Failure to address the question whether the circumstances could properly be described as exceptional and to make a finding to that effect is in our judgment fatal to the upholding of these confiscation orders. We would respectfully seek to sustain the principle that confiscation orders should not be quashed for mere defects in procedure. To give effect to the requirement that there must be exceptional circumstances, and if the expression is not to be a mere incantation, however, enquiry into the circumstances and the possibility and feasibility of a timely hearing, is required . . . To overlook these failures would be to nullify the statutory intention upheld in the cases. . . .

    Even if, contrary to the views expressed, the existence of exceptional circumstances is not invariably a pre-requisite of the exercise of the power to postpone or adjourn beyond six months of conviction, any exercise of the power must recognise, in the light of the authorities, the importance of promptness and the consequent need for a judicial appraisal of the circumstances, including those which it is suggested justify delay. A threshold of difficultness must be crossed. In this case, the lack of enquiry into listing difficulties following conviction and on 29 June, when the date of 30 October was pencilled in, and the lack of analysis of the situation then or, as acknowledged by the judge, on 18 August, make it unfair to uphold orders eventually made in early 2002."

This is the basis on which I propose to consider what are the legal consequences of the failures identified by the Court of Appeal. But the issues have a wider significance.

VI. The Core Problem.

    14.  A recurrent theme in the drafting of statutes is that Parliament casts its commands in imperative form without expressly spelling out the consequences of a failure to comply. It has been the source of a great deal of litigation. In the course of the last 130 years a distinction evolved between mandatory and directory requirements. The view was taken that where the requirement is mandatory, a failure to comply with it invalidates the act in question. Where it is merely directory, a failure to comply does not invalidate what follows. There were refinements. For example, a distinction was made between two types of directory requirements, namely (1) requirements of a purely regulatory character where a failure to comply would never invalidate the act, and (2) requirements where a failure to comply would not invalidate an act provided that there was substantial compliance. A brief review of the earlier case law is to be found in Wang v Commissioner of Inland Revenue [1994] 1 WLR 1286, 1294D-1295H.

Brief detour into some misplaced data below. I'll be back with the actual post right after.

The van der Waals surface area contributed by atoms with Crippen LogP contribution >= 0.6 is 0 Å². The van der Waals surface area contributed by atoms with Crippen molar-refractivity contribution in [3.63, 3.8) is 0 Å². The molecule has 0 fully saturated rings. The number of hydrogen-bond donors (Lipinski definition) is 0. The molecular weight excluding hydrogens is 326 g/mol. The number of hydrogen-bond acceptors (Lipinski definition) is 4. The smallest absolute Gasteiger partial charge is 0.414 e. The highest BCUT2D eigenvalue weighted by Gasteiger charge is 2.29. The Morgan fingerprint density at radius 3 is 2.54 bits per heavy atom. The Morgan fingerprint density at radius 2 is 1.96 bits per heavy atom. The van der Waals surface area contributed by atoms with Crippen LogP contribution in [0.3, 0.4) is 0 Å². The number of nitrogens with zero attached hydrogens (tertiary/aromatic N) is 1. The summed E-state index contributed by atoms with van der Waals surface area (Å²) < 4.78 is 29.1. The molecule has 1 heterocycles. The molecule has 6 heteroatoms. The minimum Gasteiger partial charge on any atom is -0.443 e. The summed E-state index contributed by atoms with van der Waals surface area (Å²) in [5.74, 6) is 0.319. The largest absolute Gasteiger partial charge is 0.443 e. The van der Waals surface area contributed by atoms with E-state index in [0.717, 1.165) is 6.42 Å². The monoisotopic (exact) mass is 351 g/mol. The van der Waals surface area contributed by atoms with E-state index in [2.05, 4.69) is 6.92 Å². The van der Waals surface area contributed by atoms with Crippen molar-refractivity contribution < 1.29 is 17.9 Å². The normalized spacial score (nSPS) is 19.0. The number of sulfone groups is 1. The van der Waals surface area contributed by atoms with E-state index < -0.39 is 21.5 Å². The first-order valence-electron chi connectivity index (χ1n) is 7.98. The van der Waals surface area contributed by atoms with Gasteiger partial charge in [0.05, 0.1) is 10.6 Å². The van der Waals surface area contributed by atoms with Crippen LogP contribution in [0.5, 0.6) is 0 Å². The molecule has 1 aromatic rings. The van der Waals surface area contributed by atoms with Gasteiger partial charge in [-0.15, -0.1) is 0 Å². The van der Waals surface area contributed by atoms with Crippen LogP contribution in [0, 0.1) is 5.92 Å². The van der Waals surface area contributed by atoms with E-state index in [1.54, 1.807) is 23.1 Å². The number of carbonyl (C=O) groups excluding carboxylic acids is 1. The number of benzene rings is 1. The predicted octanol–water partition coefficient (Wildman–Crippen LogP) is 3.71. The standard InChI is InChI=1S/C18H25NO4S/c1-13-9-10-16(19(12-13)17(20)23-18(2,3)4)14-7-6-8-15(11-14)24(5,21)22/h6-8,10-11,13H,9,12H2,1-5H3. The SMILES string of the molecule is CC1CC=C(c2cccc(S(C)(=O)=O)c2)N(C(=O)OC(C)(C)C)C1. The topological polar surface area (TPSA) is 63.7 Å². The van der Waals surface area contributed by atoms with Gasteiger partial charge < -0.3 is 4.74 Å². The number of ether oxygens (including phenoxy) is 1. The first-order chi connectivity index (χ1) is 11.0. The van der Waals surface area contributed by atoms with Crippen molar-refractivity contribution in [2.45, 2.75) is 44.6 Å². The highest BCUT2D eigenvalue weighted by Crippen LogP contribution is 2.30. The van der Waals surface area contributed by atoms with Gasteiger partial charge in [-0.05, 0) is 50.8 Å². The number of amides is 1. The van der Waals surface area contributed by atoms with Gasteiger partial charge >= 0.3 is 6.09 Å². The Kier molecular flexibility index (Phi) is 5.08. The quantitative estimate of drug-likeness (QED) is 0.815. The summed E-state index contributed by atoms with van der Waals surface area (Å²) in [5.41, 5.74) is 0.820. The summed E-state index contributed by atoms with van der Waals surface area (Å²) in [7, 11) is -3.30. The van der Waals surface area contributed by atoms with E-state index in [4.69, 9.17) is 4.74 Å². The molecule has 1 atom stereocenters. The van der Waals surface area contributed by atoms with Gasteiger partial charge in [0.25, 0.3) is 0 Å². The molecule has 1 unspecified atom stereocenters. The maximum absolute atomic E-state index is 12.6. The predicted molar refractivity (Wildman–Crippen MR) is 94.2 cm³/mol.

VII. A New Perspective.

    15.  In London & Clydeside Estates Ltd v Aberdeen District Council [1980] 1 WLR 182, 189E-190C Lord Hailsham put forward a different legal analysis:

    "When Parliament lays down a statutory requirement for the exercise of legal authority it expects its authority to be obeyed down to the minutest detail. But what the courts have to decide in a particular case is the legal consequence of non-compliance on the rights of the subject viewed in the light of a concrete state of facts and a continuing chain of events. It may be that what the courts are faced with is not so much a stark choice of alternatives but a spectrum of possibilities in which one compartment or description fades gradually into another. At one end of this spectrum there may be cases in which a fundamental obligation may have been so outrageously and flagrantly ignored or defied that the subject may safely ignore what has been done and treat it as having no legal consequences upon himself. In such a case if the defaulting authority seeks to rely on its action it may be that the subject is entitled to use the defect in procedure simply as a shield or defence without having taken any positive action of his own. At the other end of the spectrum the defect in procedure may be so nugatory or trivial that the authority can safely proceed without remedial action, confident that, if the subject is so misguided as to rely on the fault, the courts will decline to listen to his complaint. But in a very great number of cases, it may be in a majority of them, it may be necessary for a subject, in order to safeguard himself, to go to the court for declaration of his rights, the grant of which may well be discretionary, and by the like token it may be wise for an authority (as it certainly would have been here) to do everything in its power to remedy the fault in its procedure so as not to deprive the subject of his due or themselves of their power to act. In such cases, though language like 'mandatory,' 'directory,' 'void,' 'voidable,' 'nullity,' and so forth may be helpful in argument, it may be misleading in effect if relied on to show that the courts, in deciding the consequences of a defect in the exercise of power, are necessarily bound to fit the facts of a particular case and a developing chain of events into rigid legal categories or to stretch or cramp them on a bed of Procrustes invented by lawyers for the purposes of convenient exposition. As I have said, the case does not really arise here, since we are in the presence of total non-compliance with a requirement which I have held to be mandatory. Nevertheless I do not wish to be understood in the field of administrative law and in the domain where the courts apply a supervisory jurisdiction over the acts of subordinate authority purporting to exercise statutory powers, to encourage the use of rigid legal classifications. The jurisdiction is inherently discretionary and the court is frequently in the presence of differences of degree which merge almost imperceptibly into differences of kind."